Alzheimer's research & therapy

Low levels of cerebrospinal fluid complement 3 and factor H predict faster cognitive decline in mild cognitive impairment.

PMID 25478014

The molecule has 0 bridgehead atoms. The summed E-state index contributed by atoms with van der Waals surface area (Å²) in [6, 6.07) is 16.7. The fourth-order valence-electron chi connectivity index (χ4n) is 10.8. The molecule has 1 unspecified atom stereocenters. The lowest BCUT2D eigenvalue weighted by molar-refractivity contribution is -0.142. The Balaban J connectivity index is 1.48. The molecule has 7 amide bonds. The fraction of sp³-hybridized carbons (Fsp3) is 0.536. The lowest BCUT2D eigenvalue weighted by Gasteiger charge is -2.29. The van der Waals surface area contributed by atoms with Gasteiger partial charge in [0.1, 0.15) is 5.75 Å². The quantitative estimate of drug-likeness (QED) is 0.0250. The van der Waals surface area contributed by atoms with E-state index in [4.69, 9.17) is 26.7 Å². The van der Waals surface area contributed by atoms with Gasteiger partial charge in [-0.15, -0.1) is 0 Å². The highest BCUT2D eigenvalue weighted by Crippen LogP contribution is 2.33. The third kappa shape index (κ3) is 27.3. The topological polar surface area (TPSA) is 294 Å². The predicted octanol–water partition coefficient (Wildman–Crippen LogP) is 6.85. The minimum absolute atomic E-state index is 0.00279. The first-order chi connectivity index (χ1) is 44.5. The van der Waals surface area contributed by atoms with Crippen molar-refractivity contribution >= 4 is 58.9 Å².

Alzheimer's disease (AD) is characterized by the deposition of tau and amyloid in the brain. Although the core cerebrospinal fluid (CSF) AD biomarkers amyloid β peptide 1-42 (Aβ1-42), total tau (t-tau) and phosphorylated tau 181 (p-tau181) show good diagnostic sensitivity and specificity, additional biomarkers that can aid in preclinical diagnosis or better track disease progression are needed. Activation of the complement system, a pivotal part of inflammation, occurs at very early stages in the AD brain. Therefore, CSF levels of complement proteins that could be linked to cognitive and structural changes in AD may have diagnostic and prognostic value. Using xMAP® technology based assays we measured complement 3 (C3) and factor H (FH) in the CSF of 110 controls (CN), 187 mild cognitive impairment (MCI) and 92xa0AD subjects of the AD Neuroimaging Initiative (ADNI) at baseline. All ADNI participants underwent clinical follow-up at 12xa0month intervals and MCI subjects had additional visits at 6 and 18xa0months. The association between CSF biomarkers and different outcome measures were analyzed using Cox proportional hazard models (conversion from MCI to AD), logistic regression models (classification of clinical groups) and mixed-effects models adjusted for age, gender, education, t-tau/Aβ1-42 and APOE ϵ4 presence (baseline and longitudinal association between biomarkers and cognitive scores). Although no association was found between the complement proteins and clinical diagnosis or cognitive measures, lower levels of C3 (β = -0.12, p = 0.041) and FH (β = -0.075, p = 0.041) were associated with faster cognitive decline in MCI subjects as measured by the AD Assessment Scale-cognitive subscale (ADAS-Cog) test. Furthermore, lower FH levels were associated with larger lateral ventricular volume (p = 0.024), which is indicative of brain atrophy. Our study confirms a lack of suitability of CSF C3 and FH as diagnostic biomarkers of AD, but points to their modest potential as prognostic biomarkers and therapeutic targets in cognitively impaired patients.